ireland
Predictions

Bryan Richter (Ireland) - The Cloud Gone Emerald - Why Ireland Remains an IT Tiger in Europe

Many people have taken a very pessimistic view of Ireland's economic prospects in the short to medium term. But Ireland has good grounds to be optimistic about its long term prospects - its position as a technology innovator continues to grow and the technology sector is an area where Ireland continues to perform strongly.


In fact, you can make a very strong case that IT is the highly innovative ‘back bone' of the Irish economy. Let's take a look at the facts. According to ICT Ireland, (the voice of the Information and Communications Technology sector in Ireland):

• Over 75,000 people are employed in the ICT area, and it is responsible for 25% of the country's turnover - as much as a third of the country's export value - an impressive figure


• There are as many as 5,400 ICT enterprises in Ireland, while 233 ICT companies in Ireland are foreign owned

• While other sectors of the economy were down, IT industry hiring was up 6pc in 2010. Between January and October 2010, 2,500 new jobs were announced in the ICT sector


• Ireland is home to many successful games companies which are making their marks worldwide - some examples include Havok (now a part of Intel), Jolt, Hostelworld and DemonWare (now part of Activision Blizzard)


• The value of exports from indigenous agency-assisted software companies has reached nearly €1 billion. The sector employs 12,500 people in computer programming, consultancy and related activities.

There are several reasons why Ireland's doing well in the world of ICT. One is the farsighted policy of retaining a low rate of corporation tax, which supports R&D for the development of the sector and makes Ireland a natural ‘on ramp' for transatlantic IT investment. Ireland also boasts high productivity, falling labour costs and is a dynamic and proven business environment.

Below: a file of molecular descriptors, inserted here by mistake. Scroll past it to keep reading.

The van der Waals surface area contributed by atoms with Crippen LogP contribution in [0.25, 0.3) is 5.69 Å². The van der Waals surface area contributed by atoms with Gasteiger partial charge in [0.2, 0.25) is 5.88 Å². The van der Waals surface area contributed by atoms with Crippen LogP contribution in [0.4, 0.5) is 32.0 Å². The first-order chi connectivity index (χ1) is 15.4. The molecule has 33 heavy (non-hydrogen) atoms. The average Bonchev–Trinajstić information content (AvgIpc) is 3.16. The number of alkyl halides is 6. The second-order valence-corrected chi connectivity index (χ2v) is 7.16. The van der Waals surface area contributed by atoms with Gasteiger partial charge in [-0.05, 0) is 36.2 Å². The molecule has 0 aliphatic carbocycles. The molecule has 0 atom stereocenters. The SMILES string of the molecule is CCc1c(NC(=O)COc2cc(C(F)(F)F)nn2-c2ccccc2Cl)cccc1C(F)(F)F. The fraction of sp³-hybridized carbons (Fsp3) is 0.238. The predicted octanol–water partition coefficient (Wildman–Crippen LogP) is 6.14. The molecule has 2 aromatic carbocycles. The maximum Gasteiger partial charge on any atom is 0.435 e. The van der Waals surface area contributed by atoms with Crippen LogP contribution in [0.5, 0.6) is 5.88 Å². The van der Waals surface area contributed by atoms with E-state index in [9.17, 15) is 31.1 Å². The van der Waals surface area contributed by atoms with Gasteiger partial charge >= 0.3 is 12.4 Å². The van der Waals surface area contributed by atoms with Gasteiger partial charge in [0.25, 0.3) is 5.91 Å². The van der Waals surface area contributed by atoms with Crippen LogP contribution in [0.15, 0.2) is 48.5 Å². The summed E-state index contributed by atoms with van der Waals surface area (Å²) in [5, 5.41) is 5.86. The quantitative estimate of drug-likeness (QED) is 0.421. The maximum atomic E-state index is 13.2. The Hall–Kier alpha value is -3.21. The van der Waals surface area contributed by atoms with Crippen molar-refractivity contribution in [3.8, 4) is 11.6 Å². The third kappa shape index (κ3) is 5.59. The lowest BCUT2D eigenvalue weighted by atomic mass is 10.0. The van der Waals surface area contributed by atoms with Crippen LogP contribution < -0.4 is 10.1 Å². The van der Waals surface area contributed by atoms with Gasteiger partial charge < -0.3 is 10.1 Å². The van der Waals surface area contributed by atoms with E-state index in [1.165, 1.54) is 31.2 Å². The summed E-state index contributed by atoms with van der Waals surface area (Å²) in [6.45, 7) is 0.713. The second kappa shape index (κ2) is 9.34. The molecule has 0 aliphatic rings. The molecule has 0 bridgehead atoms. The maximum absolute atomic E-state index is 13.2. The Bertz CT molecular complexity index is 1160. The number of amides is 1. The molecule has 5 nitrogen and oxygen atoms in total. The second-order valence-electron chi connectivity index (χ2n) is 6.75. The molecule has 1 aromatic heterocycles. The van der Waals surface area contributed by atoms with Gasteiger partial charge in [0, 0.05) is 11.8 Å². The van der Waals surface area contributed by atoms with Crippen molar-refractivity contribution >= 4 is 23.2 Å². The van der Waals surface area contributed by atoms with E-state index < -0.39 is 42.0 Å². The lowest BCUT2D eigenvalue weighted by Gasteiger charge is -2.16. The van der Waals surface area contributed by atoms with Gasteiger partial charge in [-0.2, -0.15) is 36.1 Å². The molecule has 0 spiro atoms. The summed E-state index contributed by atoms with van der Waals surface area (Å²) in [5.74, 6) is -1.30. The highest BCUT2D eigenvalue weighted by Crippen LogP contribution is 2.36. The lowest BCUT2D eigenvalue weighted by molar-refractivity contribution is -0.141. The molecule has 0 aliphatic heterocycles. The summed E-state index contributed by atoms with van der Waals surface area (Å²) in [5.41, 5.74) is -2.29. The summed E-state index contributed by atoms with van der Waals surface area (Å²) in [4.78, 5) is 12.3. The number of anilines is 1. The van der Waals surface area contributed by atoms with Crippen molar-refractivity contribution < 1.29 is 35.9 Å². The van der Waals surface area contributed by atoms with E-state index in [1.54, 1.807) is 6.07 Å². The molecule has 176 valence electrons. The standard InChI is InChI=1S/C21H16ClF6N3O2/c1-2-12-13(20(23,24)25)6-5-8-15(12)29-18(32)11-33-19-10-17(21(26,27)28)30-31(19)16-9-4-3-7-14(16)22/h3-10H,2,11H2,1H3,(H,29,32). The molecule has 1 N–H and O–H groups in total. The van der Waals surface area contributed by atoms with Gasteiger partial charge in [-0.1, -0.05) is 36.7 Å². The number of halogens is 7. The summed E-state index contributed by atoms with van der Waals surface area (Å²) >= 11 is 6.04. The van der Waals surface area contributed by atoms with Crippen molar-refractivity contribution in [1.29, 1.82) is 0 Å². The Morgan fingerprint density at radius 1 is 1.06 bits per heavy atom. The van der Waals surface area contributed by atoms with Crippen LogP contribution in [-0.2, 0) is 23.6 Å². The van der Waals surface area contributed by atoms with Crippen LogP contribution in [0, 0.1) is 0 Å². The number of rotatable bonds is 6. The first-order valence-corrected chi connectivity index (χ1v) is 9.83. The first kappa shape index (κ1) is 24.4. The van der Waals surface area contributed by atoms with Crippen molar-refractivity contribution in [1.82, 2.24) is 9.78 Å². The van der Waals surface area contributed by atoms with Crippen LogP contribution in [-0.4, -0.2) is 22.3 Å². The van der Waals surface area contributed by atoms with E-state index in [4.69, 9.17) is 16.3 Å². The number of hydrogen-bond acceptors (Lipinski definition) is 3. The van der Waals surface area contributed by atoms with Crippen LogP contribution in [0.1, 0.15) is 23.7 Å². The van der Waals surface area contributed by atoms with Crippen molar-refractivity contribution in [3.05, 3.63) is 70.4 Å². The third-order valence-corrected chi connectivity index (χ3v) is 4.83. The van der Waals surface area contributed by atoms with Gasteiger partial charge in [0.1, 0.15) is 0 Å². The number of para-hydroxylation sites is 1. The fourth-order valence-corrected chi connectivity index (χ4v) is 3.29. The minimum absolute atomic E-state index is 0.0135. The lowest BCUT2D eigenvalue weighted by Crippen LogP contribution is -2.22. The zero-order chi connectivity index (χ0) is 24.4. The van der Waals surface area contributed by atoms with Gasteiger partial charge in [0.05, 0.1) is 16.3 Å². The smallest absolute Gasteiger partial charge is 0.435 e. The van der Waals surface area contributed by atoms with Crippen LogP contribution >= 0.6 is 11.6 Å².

Of course Ireland's greatest asset is its well educated population which comprises of a young, skilled and dynamic workforce. An innovation taskforce from the Central Statistics Office has estimated that at least 177,000 jobs could be created by 2020 if innovation, research and development goals are adhered to.

Ireland's strategic position within Europe's IT Infrastructure

Ireland has become something of a tech hub within Europe. As many as nine of the ten global ICT companies maintain a presence in Ireland and all of the top five software companies have a significant presence in Ireland.

It has an ideal mix of data-centre infrastructure and software developers as well as a growing assortment of cloud services - all of this strongly positions it as a hub for cloud computing. If you are benefiting from cloud based services within Europe, more likely than not, they are being provided by the infrastructure and IT expertise within Ireland. To illustrate the point, Microsoft's own $500 million data centre lies in Ireland. As a business we can certainly vouch for the robustness of the cloud computing services emanating from Ireland - we're using Microsoft's Azure Data Centre for our own storage requirements.

So whilst there remain many current economic challenges for the country as a whole, none of which should be under-estimated, IT innovation and the skills of Ireland's IT workers continue to be an area that Ireland can be rightly proud of. I believe that there is a sunny future for Ireland's IT industry, and Ireland at large, as it continues to innovate into the future.


By Bryan Richter, UK & Ireland Country Manager, Mamut Software

 

PREVIOUS ARTICLE

« Belinda Yung-Rubke (US) - Grocery Shopping and Application Performance Management

NEXT ARTICLE

Jacek Murawski (Poland) - Poland: on the Threshold of EU Council Presidency and Re-Defining Economic Success »

Poll

Do you think your smartphone is making you a workaholic?